Twice in the last week or so, I tried to articulate where the difference between what really happened and what can be proved manifests itself in the issue currently under Judge Gordon's advisement. More than anything else, the existence of two different signed, notarized versions of the MPA has some fans and observers calling this a relatively simple case. A commenter to the last post notes:
Bottom line -- Whatever the "truth" as Frank or Josh know it, if there has been no apparent meeting of the minds and the writing signed by the parties does not reflect the clear understanding of the parties, show me a judge who is going to uphold the questioned writing.
I really understand the logic behind this argument. If you have people signing documents that provide for completely opposite treatment of Asset X, it's awfully hard to say the parties agreed on what to do with Asset X. In this context, the versions do something completely different with the most important asset in the marriage: the Los Angeles Dodgers.
For the sake of this discussion, I'm only talking about the fact of the existence of materially conflicting versions of the MPA.
Summed up, Jamie's argument goes like this: the different Exhibit A's present an "irresolvable conflict" between the Massachusetts and California versions of the MPA. Because of this discrepancy, it cannot be legally determined which property was meant to be made Frank's own, and the MPA is therefore a legally ineffective document. While outside evidence of the parties' intent is often admissible, California Family Code § 852(a) imposes special rules for interpreting transmutation agreements.*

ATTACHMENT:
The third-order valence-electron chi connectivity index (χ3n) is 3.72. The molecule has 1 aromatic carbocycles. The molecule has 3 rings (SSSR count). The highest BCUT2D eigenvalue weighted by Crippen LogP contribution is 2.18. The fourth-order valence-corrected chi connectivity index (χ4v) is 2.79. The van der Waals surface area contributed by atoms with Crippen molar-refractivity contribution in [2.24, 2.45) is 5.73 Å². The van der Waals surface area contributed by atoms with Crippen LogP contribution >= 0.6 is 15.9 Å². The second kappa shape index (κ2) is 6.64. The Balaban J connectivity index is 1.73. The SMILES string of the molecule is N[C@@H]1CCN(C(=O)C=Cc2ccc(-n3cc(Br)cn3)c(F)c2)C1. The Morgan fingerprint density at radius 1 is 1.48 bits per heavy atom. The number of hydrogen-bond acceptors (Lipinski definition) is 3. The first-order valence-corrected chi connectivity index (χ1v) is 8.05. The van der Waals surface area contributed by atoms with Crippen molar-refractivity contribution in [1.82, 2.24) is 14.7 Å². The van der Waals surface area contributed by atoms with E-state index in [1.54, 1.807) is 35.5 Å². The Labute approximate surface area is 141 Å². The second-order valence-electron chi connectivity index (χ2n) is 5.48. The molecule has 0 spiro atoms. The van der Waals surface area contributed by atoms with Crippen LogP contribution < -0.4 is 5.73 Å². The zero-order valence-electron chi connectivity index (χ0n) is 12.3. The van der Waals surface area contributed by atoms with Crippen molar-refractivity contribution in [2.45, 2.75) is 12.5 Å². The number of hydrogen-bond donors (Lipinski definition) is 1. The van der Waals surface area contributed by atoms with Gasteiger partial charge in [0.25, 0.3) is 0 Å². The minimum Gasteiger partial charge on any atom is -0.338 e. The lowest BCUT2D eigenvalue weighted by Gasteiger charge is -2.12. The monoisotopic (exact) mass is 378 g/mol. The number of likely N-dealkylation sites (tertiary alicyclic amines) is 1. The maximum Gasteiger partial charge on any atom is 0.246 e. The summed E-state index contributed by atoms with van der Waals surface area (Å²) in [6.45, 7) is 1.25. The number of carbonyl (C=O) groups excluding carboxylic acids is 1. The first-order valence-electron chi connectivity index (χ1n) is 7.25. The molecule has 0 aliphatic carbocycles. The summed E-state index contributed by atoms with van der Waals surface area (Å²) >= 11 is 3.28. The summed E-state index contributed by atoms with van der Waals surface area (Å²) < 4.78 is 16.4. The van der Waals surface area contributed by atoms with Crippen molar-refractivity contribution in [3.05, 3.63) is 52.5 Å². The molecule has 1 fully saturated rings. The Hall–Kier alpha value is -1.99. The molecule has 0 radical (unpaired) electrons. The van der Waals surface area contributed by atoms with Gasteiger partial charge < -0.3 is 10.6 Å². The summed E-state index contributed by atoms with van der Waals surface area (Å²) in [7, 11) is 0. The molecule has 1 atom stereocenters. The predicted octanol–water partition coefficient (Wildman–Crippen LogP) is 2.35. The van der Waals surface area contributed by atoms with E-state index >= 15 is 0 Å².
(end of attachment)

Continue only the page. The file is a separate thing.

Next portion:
*Frank contends that the MPA should not be regarded as a "transmutation"--and thus not subject to the special rules of § 852(a)--but that's a conversation for a different day. We'll assume, for now, the MPA is indeed a transmutation, and therefore needs to conform to the strict rules of § 852(a).
First and foremost, California law requires that, for a transmutation to be effective, it must contain an "express declaration" that the spouse giving away rights to property intended to do so. Jamie's lawyers say the conflicting Exhibit A's are conclusive evidence that the MPA fails to offer such a declaration. Where § 852(a) is really tough on Frank is that it specifically forbids the introduction of extrinsic evidence to prove an express declaration or an intent to separate property. So all the witnesses who said Jamie always wanted the MPA this way? Who cares. Jamie's attorneys say that it is simply impossible to tell from the signed agreements what the parties meant to do, and signed agreements govern under California law.
Their argument is inherently logical: if the law requires a clear and unambiguous expression of intent to transfer an interest in property, and the documents have completely opposite expressions of what the parties intend, and outside evidence of intent isn't allowed, what is left to argue about? California law governing interpretation of transmutation agreements requires clarity in writing and forbids oral evidence for policy reasons, and application of that law sure seems favorable to Jamie.
And maybe that's all Judge Gordon needs; maybe it even forces his hand. But I think that a decision in Jamie's favor based on § 852(a)'s requirement of an express declaration of intent would be, while defensible, a bit hollow. The California legislature expressed, through § 852(a), that the old system of not requiring an express declaration§ 852(a) was meant to cover this sort of fact pattern.
The parties did expressly declare their intent in the only version of the MPA they ever believed to be signing, and did so in the only version they ever knew about until this year. I don't think Jamie winning would be any great injustice--there are several problems with the MPA I would accept as fair and fatal. The mere existence of two different Exhibit A's is not one of them.